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Forging Machines Standard; Extension of the Office of Management and Budget's Approval of Information-Collection (Paperwork) Requirements

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Occupational Safety and Health Administration (OSHA), Labor.


Request for comment.


OSHA requests comment concerning its proposed extension of the information-collection requirements specified by its Forging Machines Standard (29 CFR 1910.218). The paperwork provisions of the Standard specify requirements for developing and maintaining inspection records. The purpose of these requirements is to reduce employees' risk of death or serious injury by ensuring that forging machines used by them are in safe operating condition.


Submit written comments on or before May 14, 2002.

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Submit written comments to the Docket Office, Docket No. ICR-1218-0228(2002), OSHA, U.S. Department of Labor, Room N-2625, 200 Constitution Avenue, NW., Washington, DC 20210; telephone (202) 693-2350. Commenters may transmit written comments of 10 pages or less by facsimile to (202) 693-1648.

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Theda Kenney, Directorate of Safety Standards Programs, OSHA, U.S. Department of Labor, Room N-3609, 200 Constitution Avenue, NW., Washington, DC 20210; telephone (202) 693-2222. A copy of the Agency's Information-Collection Request (ICR) supporting the need for the information collections specified by the Forging Machines Standard is available for inspection and copying in the Docket Office, or by requesting a copy from Theda Kenney at (202) 693-2222, or Todd Owen at (202) 693-2444. For electronic copies of the ICR, contact OSHA on the Internet at and select “Information Collection Requests.”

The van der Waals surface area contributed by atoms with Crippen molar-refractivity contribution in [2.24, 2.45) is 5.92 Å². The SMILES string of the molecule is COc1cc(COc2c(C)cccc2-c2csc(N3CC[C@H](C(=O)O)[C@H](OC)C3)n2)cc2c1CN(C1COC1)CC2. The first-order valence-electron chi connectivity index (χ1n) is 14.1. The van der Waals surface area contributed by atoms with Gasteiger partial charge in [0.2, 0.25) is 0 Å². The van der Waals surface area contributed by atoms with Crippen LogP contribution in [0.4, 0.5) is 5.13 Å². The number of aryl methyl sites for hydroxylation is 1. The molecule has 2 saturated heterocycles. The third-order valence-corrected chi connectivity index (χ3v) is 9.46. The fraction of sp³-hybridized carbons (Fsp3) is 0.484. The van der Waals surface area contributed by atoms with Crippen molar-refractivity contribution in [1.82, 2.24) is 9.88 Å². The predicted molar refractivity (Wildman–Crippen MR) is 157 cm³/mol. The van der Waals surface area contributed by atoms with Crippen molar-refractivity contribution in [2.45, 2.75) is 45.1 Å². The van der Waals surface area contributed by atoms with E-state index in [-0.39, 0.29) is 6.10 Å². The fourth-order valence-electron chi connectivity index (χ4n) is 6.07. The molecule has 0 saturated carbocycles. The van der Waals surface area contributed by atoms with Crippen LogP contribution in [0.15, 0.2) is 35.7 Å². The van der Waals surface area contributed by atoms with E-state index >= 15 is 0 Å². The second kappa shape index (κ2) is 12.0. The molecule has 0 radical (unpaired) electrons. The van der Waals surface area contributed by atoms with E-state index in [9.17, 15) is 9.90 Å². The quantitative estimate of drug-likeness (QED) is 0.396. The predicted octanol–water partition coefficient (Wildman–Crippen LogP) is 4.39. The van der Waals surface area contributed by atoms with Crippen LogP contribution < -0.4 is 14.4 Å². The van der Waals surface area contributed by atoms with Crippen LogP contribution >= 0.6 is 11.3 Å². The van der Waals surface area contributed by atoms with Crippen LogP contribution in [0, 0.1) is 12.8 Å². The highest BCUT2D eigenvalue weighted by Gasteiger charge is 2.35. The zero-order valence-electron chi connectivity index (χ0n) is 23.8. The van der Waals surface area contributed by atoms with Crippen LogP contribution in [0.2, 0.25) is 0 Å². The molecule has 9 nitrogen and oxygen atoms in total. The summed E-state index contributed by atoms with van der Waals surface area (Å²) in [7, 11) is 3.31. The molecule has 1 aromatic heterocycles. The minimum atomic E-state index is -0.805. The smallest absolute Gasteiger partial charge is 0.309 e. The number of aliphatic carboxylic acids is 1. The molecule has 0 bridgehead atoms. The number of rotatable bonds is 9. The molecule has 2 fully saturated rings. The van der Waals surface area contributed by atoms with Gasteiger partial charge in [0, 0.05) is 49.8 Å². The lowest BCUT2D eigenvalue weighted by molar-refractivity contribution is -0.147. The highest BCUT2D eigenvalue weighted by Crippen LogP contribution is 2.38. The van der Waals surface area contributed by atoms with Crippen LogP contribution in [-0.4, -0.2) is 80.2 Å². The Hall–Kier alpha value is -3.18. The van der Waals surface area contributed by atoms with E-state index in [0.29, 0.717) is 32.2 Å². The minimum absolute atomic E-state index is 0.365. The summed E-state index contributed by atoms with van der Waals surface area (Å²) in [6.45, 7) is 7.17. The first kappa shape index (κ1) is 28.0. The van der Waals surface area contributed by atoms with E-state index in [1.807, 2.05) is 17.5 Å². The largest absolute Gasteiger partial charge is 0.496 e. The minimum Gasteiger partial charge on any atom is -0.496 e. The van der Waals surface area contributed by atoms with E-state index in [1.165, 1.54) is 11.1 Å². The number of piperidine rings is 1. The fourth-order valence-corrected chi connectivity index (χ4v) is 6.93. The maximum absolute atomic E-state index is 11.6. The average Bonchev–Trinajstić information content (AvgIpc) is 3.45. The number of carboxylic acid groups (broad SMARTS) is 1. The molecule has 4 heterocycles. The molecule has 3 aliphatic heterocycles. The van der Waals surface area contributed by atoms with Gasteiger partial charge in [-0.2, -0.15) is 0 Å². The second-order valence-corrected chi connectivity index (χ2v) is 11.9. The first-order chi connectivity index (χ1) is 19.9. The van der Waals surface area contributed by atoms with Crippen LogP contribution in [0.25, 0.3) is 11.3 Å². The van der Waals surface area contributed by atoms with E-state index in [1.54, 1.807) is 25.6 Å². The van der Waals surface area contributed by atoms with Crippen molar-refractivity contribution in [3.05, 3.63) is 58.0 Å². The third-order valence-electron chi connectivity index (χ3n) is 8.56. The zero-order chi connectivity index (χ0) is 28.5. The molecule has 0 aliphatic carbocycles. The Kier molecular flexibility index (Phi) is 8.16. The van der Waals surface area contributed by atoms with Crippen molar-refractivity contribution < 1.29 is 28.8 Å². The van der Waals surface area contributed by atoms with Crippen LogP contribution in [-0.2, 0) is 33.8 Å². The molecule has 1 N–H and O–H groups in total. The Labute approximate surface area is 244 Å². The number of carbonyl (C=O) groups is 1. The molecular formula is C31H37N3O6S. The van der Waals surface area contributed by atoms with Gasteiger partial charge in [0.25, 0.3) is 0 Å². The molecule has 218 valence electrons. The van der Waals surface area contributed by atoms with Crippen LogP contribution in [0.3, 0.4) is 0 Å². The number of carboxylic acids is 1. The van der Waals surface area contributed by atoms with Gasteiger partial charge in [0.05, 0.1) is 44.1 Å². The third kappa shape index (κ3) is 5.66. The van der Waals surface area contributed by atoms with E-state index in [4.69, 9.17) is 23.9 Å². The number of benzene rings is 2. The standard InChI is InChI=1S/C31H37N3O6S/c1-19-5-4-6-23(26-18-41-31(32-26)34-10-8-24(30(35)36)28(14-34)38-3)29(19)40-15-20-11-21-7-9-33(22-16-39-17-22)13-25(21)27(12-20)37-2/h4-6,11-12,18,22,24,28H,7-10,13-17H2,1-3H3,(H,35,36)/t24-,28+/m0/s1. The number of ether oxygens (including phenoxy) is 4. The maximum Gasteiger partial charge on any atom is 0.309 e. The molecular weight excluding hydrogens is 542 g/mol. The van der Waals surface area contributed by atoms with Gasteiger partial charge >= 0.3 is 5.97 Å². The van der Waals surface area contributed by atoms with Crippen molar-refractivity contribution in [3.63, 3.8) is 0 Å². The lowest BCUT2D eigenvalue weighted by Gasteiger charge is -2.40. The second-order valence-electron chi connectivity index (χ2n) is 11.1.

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I. Background

The Department of Labor, as part of its continuing effort to reduce paperwork and respondent (i.e., employer) burden, conducts a preclearance consultation program to provide the public with an opportunity to comment on proposed and continuing information-collection requirements in accordance with the Paperwork Reduction Act of 1995 (PRA-95) (44 U.S.C. 3506(c)(2)(A)). This program ensures that information is in the desired format, reporting burden (time and cost) is minimal, collection instruments are understandable, and OSHA's estimate of the information-collection burden is correct.

The Forging Machines Standard (i.e., “the Standard”) specifies two paperwork requirements. The following section describes who use the information collected under each requirement, as well as how they use it.